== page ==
Star Fire (Stars End Book 1) by M. R. Forbes

The Commune attacks a remote Alliance base when an unidentified ship appears and attacks the both forces. Now a Commune captain and an Alliance pilot must work together to fight this unknown threat.


  • Exciting action scenes
  • Engaging plot
  • Relatable older protagonist
  • Interesting mystery surrounding the limitations of space travel


  • Some parts of the story feel a bit generic, like the conflict between the Alliance and the Commune

Star Fire Review

Star Fire by M. R. Forbes is another exciting military science fiction novel that finds a divided human species embroiled in a war until they encounter a seemingly overwhelming enemy that forces two officers, one from each side, to work together or risk the extinction of all humankind.

One of the most profound differences between this book and others is that the protagonist isn’t a man at the peak of his prime. Instead, it’s an older man with a family who, like many his age, are counting the hours until retirement and dreaming of days on a warm beach.

But unlike most men, the protagonist Grayson Stone, is a hero to the Alliance and a villain to the Commune for his actions. Having an older hero introduces some interesting baggage to the story, especially a hero with a family.

There’s a simple reason that many protagonists end up being orphans or single. It’s difficult to put oneself at risk when there are dependents. While Stone’s love for his family feels like lip service because they aren’t really part of the story, his protective toward his co-pilot Joie is apparent, though she is literal baggage rather than a figurative one.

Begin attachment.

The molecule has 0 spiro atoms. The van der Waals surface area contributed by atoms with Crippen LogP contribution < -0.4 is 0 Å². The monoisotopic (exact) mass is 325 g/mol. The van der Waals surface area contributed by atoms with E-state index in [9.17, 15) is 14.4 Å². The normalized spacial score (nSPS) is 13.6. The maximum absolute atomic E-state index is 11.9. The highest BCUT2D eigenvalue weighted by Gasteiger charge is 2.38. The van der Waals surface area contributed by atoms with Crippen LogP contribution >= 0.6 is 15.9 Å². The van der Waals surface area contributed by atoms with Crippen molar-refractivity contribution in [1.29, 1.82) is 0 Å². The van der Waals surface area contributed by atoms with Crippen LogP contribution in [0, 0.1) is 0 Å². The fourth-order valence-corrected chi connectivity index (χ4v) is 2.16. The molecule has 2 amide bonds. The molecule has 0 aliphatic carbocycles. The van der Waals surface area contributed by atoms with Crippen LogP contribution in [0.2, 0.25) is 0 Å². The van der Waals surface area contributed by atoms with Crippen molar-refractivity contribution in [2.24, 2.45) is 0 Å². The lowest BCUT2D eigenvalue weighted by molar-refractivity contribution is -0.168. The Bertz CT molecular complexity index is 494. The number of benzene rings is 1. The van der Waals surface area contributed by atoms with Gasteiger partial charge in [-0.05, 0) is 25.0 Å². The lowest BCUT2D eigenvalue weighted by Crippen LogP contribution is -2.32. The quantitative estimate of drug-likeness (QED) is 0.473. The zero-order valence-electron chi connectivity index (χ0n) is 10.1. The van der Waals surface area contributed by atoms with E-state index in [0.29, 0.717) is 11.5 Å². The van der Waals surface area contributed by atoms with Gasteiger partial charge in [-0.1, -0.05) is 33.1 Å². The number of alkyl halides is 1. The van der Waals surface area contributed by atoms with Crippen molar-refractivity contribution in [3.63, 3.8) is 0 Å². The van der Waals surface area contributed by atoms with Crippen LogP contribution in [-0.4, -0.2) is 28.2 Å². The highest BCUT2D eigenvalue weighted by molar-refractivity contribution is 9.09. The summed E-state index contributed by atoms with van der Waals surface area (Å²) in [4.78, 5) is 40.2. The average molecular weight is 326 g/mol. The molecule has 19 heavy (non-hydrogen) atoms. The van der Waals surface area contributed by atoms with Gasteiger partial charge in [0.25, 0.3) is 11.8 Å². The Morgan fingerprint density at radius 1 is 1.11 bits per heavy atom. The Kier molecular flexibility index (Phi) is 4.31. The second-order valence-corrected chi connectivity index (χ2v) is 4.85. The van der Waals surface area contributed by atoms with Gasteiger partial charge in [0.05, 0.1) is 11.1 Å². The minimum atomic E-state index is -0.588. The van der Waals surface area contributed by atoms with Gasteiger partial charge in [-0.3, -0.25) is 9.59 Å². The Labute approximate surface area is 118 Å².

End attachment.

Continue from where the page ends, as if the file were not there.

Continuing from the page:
Aspects of the story do feel a bit generic. Too many science fiction writers rely on having “communists” as enemies. Star Fire isn’t really any different, though not much is known about the political ideology or structure. Thankfully, the author doesn’t waste too much time detailing the differences between the two parties in this conflict.

While the intra-human conflict rages, a third party emerges that helps explain why the galaxy that humanity inhabits is the way it is. Specifically, a bubble phenomenon surrounds the solar and surrounding stars that prohibits humans from going out farther.

The description surrounding this enigmatic enemy makes them intriguing, to say the least, and their technological prowess makes them quite the adversary, casting humans into a defensive battle, setting up a David-and-Goliath story that is sure to entertain.

This mystery of the barrier, as well as what lies beyond, is perhaps the most interesting aspect of the novel and adds an element of intrigue that goes beyond just one generic faction fighting against another generic faction. While the writing may be engaging and the action scenes well done, it’s difficult to care who wins when it’s between humans, at least from a science fiction perspective.

M. R. Forbes’ Star Fire has engaging action scenes both in space and on the ground as Stone teams up with an enemy and fights not only for his own survival and that of his pilot’s, but also for the survival of all humans.

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